Roxanne Ackerman is running for reelection as a write-in candidate from Aquinnah. Ms. Ackerman, a librarian and commercial fisherman, has been a UIRSD school committee member since 1983. She is Aquinnah’s representative on the regional high school committee, serves on the budget subcommittee and school library improvement plan committee and is also is a member of the superintendent’s office building committee.

Kate DeVane is running as a write-in candidate from West Tisbury. Ms. DeVane, the mother of nine-year-old twins, works as a landscape coordinator for Donaroma’s Nursery and Landscaping Services. A former elementary school teacher, Ms. DeVane is a member of the West Tisbury School Advisory Council. She is also the co-chairman of the Parent Advisory Council on Special Education and the president and co-founder of the Island Autism Group.

Robert Lionette is running for reelection as a write-in candidate from Chilmark. Mr. Lionette, a chef at Morning Glory Farm, was appointed to the UIRSD school committee in 2012 by the Chilmark selectmen. He currently serves as its vice-chairman and also on the personnel subcommittees of the regional high school and all-Island school committees. Mr. Lionette’s son attends Chilmark School.

Theresa Manning, a write-in candidate from Aquinnah, is a co-coordinator for the Dukes County Youth Task Force, a coalition of over 50 community members that promotes community-wide health and wellness for youth and families to reduce substance use and other risky behaviors. Ms. Manning has a son who attends West Tisbury School, and two step-children, now adults, who attended Island schools.

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The Dukes County Court House. —Photo by Michael Cummo

A group of Martha’s Vineyard Regional High School students appeared before Superior Court Chief Justice Barbara J. Rouse at the Dukes County Courthouse Thursday. However, unlike many of the citizens that appear before Judge Rouse, they were invited, not summonsed.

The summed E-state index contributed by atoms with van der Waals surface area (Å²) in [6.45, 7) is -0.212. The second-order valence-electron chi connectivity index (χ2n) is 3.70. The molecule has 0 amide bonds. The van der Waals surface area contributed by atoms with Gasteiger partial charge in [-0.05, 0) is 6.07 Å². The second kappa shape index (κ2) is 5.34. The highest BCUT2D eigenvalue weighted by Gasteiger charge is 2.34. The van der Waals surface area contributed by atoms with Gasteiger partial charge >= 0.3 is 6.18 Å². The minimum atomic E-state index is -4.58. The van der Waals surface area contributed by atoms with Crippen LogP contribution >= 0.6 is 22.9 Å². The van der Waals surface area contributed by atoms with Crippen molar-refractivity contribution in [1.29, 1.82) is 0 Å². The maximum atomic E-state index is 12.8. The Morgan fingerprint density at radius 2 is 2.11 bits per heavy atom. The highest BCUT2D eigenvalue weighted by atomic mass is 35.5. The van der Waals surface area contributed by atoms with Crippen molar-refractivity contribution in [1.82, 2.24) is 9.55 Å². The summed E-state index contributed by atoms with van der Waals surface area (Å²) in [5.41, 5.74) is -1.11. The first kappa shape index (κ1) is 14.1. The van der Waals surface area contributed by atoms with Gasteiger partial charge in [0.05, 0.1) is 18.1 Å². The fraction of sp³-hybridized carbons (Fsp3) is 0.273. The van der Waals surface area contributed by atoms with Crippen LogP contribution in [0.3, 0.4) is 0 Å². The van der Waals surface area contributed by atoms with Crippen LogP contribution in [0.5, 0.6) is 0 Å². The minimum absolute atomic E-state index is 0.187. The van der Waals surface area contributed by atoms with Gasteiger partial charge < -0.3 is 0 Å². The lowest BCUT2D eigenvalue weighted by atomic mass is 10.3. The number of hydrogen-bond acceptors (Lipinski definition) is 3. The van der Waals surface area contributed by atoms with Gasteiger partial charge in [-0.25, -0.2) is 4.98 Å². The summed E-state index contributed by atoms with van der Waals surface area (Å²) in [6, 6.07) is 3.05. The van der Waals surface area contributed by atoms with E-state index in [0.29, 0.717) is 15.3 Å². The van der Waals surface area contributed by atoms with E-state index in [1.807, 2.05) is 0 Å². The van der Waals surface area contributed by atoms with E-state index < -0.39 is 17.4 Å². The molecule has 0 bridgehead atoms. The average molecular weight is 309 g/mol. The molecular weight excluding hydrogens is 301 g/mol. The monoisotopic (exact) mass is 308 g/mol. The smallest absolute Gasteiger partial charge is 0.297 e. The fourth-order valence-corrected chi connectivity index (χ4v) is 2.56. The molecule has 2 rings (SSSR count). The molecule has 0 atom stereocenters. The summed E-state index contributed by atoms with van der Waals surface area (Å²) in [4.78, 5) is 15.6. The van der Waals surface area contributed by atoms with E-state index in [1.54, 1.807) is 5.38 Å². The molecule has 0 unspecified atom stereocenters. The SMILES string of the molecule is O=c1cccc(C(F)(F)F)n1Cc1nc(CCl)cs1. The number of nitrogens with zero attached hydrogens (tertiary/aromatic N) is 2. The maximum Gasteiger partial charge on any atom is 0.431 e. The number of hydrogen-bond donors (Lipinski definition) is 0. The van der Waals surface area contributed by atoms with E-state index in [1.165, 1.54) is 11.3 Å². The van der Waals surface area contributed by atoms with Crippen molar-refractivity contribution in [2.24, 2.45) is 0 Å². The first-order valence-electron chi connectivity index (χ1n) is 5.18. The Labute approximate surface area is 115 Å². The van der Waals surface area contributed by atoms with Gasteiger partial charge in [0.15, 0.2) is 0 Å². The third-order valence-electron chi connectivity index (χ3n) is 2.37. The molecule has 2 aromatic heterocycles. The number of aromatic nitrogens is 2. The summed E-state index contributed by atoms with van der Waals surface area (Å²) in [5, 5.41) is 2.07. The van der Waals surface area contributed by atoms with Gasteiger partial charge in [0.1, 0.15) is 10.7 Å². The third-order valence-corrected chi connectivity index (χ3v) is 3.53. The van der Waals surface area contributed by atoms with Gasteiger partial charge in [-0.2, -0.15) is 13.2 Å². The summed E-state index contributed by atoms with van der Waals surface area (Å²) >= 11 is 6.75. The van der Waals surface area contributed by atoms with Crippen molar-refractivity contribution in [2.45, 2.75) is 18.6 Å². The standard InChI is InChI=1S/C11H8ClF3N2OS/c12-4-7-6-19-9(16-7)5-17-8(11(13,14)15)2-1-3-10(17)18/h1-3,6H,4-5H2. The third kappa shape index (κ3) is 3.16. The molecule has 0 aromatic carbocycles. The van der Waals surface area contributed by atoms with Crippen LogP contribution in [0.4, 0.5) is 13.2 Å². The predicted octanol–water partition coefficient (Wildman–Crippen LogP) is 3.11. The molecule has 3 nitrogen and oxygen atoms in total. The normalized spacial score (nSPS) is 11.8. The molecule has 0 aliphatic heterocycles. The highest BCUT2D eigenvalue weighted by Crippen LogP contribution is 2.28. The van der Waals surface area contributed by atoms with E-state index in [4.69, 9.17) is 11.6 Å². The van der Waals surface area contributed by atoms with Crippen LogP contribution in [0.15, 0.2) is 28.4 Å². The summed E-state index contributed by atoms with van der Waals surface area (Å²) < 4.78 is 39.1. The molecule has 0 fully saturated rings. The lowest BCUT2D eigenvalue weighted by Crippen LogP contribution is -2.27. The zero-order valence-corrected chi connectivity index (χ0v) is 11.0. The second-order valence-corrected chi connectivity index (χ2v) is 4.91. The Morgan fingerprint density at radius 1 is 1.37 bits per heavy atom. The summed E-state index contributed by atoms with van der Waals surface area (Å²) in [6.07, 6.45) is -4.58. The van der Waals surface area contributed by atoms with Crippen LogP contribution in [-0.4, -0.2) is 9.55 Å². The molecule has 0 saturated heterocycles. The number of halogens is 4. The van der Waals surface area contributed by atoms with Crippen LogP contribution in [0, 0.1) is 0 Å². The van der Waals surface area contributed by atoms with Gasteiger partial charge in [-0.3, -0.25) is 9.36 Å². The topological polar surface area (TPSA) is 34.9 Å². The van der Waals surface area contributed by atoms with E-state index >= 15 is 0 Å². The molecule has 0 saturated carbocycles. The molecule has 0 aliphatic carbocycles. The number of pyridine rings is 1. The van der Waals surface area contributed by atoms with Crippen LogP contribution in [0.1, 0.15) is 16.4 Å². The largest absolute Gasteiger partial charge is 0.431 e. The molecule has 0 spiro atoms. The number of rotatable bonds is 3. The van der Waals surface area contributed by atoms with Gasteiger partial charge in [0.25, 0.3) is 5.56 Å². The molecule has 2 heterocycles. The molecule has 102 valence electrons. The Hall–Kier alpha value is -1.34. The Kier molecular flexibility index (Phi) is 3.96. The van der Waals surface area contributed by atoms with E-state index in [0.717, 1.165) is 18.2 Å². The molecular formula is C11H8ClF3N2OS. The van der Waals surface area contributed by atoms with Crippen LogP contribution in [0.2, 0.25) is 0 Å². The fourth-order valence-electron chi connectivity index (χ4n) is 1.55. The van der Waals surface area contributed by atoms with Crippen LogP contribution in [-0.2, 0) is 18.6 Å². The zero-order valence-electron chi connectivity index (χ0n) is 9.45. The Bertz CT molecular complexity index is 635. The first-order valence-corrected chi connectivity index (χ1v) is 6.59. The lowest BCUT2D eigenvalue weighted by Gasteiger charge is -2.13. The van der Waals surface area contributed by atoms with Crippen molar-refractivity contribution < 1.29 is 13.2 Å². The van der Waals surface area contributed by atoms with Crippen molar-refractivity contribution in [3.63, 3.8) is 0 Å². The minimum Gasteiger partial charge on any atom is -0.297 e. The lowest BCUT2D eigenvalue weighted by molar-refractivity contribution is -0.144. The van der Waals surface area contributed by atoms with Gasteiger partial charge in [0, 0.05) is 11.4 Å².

Last week, Chief Justice Rouse hosted a forum to provide students with a firsthand account of her life as a judge and a lesson in civics and the state’s judicial system. Her visit to the Dukes County Courthouse was part of her farewell tour of Massachusetts courthouses before she retires in December, at the mandatory age of 70.

Former Oak Bluffs School principal Gerry Moriarty made the arrangements for the forum, attended by 20 Island students. They were accompanied by history teacher Olsen Houghton, who is also the student government faculty advisor, and joined by school superintendent James Weiss and high school committee member Lisa Reagan of Oak Bluffs.

Superior Court Clerk Joe Sollitto introduced Judge Rouse, noting that he first met her in 1981 when she appeared as defense counsel for a case in the Dukes County Superior Court. At that time she was a partner in the law firm Csaplar & Bok.

“I’m sad about letting Judge Rouse go,” Mr. Sollitto said. “She has been a great judge and a superior leader.”

Governor Michael S. Dukakis appointed Ms. Rouse to the bench in 1985 as an associate justice in the Massachusetts Superior Courts, Mr. Sollitto said. She returned to Edgartown in her new role in 2002 to preside over a session of Superior Court. Judge Rouse was named Chief Justice of the Superior Court in 2004 and reappointed to another five-year term in 2009.

Before turning the forum over to Judge Rouse, Mr. Sollitto welcomed Edgartown Attorney Martin Tomassian, the Dukes County Bar Association president, and about a dozen of the association’s attorneys seated on the jury benches. Mr. Sollitto also introduced District Court clerk magistrate Liza Williamson and Cape and Islands assistant district attorneys Laura Marshard and Brian Glenny.

“It’s a true pleasure to be back on Martha’s Vineyard,” Judge Rouse said.

Jury service highly recommended

Superior Court Chief Justice Barbara Rouse, right,  Dukes County Superior Court Associate Justice Richard Chin and Dukes County Superior Court clerk of court Joe Sollitto hosted a group of students. — Photo by Michael Cummo